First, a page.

Schrödinger’s Cat: A Personal Essay

Writing is a means of expression, which I am extremely passionate about. Summarizing my journal is difficult, due large in part to the facing of my own dysfunctions. Condensing six weeks worth of daily experiences into one thousand words is not an inconvenience, moreover it is extremely difficult insomuch as it disregards a great deal of pertinent information. As far back in time, that I am able to trace why I am the way I am, I look to my grandmother as the archetype. This is not a pleasant thing; moreover she could be most aptly compared to the queen in a beehive where she bestows her negative qualities to the workers- the workers being her ten children. This does not fall into the Cognitive Behavioral Therapy (CBT) or Rational Emotive Behavior Therapy (REBT) models, as they do not believe that delving into one’s childhood is necessary- this would be more of a psychoanalytic modality and Freudian in nature. Allow this to be stated at the commencement- I agree with all one hundred points in the irrational beliefs inventory. So, there the quandary presents itself. Not a single trait was found to be irrational. Most of all, none of them encapsulated me as a person, or challenged me to reflect on my own inadequacies. What made keeping a journal so helpful was that I was able to document how I was feeling. It was also possible to concentrate on the emotions I was experiencing during my writing, in order to discern whether or not they were intrinsic or external. In other words, discovering who or what was causing me to feel a specific emotion, gave greater insight into the CBT and REBT models.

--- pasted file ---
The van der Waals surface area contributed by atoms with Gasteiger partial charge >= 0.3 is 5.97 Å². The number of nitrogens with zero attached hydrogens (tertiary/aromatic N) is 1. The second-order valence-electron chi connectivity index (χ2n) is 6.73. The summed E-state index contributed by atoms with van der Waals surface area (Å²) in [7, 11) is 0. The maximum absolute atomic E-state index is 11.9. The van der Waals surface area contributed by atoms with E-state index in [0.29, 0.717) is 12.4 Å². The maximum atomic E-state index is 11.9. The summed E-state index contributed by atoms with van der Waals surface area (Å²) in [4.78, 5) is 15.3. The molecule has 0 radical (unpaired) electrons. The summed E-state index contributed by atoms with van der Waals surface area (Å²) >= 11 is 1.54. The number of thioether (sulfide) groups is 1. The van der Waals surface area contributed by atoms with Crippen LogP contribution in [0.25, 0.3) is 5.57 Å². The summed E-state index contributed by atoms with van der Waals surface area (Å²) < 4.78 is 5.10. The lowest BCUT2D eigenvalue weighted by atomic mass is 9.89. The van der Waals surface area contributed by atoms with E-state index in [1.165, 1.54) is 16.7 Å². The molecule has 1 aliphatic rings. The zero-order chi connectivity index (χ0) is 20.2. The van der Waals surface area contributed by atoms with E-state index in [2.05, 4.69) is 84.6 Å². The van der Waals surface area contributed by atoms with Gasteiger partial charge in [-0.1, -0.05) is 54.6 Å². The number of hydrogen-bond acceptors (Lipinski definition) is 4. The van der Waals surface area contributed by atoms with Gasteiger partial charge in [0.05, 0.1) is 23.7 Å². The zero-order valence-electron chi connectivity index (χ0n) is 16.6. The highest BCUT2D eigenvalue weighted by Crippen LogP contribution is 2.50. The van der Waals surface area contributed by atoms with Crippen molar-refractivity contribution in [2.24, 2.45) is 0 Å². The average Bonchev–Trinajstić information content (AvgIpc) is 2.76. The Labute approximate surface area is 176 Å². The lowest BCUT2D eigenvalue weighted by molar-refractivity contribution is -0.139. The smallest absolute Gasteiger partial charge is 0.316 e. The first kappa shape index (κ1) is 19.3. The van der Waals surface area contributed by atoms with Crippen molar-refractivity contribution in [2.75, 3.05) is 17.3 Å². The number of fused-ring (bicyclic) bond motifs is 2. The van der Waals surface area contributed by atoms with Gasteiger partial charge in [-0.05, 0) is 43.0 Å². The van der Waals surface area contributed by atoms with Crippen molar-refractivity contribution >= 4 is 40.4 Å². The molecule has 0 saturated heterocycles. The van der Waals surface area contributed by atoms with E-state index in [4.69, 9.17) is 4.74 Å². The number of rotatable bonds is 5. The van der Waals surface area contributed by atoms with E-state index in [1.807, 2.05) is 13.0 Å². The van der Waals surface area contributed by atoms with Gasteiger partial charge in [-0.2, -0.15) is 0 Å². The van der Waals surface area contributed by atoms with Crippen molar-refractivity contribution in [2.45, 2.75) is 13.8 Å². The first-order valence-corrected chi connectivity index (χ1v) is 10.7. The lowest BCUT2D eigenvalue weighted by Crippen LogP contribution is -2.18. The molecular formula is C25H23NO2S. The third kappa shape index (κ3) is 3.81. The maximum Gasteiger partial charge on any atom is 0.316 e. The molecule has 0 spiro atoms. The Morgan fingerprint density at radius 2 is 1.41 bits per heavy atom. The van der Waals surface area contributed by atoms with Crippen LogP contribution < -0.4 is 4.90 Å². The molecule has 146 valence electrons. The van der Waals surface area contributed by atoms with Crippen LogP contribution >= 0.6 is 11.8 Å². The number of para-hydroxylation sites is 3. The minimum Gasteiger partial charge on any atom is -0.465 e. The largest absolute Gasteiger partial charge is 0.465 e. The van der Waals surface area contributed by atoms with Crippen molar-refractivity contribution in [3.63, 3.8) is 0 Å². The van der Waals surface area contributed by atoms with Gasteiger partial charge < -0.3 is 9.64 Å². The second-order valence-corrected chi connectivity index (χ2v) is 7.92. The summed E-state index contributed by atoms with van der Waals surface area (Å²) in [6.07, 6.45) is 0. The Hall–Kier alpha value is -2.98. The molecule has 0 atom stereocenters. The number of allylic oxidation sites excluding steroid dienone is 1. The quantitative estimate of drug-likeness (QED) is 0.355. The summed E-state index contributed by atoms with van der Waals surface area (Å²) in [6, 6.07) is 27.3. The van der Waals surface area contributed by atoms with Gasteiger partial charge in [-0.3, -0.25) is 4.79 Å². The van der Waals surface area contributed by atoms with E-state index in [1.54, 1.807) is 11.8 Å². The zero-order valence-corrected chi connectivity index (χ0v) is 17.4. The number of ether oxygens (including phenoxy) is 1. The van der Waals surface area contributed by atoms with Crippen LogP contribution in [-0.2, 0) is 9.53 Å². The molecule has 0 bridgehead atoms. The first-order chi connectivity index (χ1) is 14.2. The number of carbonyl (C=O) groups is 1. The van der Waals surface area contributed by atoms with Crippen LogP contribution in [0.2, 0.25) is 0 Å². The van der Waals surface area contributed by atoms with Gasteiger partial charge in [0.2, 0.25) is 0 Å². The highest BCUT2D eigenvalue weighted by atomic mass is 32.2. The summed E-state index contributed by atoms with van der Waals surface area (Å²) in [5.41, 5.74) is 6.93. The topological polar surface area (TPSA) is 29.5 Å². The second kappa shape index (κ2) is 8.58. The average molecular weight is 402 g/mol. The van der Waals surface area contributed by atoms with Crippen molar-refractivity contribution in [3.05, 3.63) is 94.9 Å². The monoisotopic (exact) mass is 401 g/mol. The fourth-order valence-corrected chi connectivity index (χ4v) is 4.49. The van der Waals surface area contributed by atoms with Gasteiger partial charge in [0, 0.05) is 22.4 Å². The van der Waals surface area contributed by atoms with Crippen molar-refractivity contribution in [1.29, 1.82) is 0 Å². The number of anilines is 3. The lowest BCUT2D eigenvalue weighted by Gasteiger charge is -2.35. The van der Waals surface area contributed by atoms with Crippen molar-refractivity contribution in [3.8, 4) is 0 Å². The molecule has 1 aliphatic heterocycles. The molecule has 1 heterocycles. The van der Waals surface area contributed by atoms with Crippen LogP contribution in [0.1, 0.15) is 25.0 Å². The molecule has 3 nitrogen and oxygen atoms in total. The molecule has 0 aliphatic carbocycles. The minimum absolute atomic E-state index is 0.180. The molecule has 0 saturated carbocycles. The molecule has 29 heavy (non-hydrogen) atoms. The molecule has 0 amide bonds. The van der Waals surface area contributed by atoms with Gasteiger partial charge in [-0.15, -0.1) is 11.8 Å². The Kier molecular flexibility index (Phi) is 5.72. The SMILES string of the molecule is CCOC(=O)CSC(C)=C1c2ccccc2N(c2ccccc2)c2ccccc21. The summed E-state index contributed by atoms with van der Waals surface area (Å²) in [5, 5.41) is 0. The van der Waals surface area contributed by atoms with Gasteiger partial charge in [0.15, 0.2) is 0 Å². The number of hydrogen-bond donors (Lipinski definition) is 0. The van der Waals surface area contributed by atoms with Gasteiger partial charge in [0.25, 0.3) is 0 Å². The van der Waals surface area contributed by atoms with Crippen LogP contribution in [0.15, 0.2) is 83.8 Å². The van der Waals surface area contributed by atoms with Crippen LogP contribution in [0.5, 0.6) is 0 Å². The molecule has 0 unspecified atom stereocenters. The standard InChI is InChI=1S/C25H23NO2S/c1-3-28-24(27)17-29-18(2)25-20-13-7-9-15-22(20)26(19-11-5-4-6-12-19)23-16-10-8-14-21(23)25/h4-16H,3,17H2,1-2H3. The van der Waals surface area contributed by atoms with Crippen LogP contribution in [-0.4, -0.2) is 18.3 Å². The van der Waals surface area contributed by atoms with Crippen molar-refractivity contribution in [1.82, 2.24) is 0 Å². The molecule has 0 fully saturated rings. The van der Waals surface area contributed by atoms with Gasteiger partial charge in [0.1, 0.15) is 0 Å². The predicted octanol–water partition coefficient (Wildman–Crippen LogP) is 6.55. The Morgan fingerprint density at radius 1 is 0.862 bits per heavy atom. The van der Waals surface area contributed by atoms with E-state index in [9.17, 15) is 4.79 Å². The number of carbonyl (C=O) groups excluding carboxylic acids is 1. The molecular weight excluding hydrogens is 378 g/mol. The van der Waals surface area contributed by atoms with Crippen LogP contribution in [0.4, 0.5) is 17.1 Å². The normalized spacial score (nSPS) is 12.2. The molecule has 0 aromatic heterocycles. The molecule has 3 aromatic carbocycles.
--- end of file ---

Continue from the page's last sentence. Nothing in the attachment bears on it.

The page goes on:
In my journal, I disclosed a paradox that I am unable to quantify. The paradox has to do with deceased loved ones. More than often, I reach for the phone to call someone, or ask my wife about someone. What happens is that I immediately retract my question or cease dialing the phone because the memory of their death defeats the impulse to contact them. This is akin to a song I wrote, both as a tribute, but also as a release. The song is entitled “Schrödinger’s Cat,” and the complete explanation is not necessary for this body of work, but briefly stated; it is a paradox, which deals with death and perception. However, I am unable to see this as an irrational belief, but more of a cognitive dysfunction. While writing in the journal, I made a list of the five people that are involved in this paradox. As I did this, I realized that the grieving process may have not ended, or was never acknowledged as a necessary component of healing. In my life, it is an absolute fact that I do not have time to seek appropriate counseling, or be allotted time to grieve. This could be attributed to my employer or my responsibilities as a husband and father of two. Either way, I now know that a healthy grieving process is necessary if I am to vanquish this cognitive inconsistency. A cognitive behavioral counseling session is not something that I believe that I need, as I am able to accept that this paradox, or inconsistency exists and is vulnerable to extinction.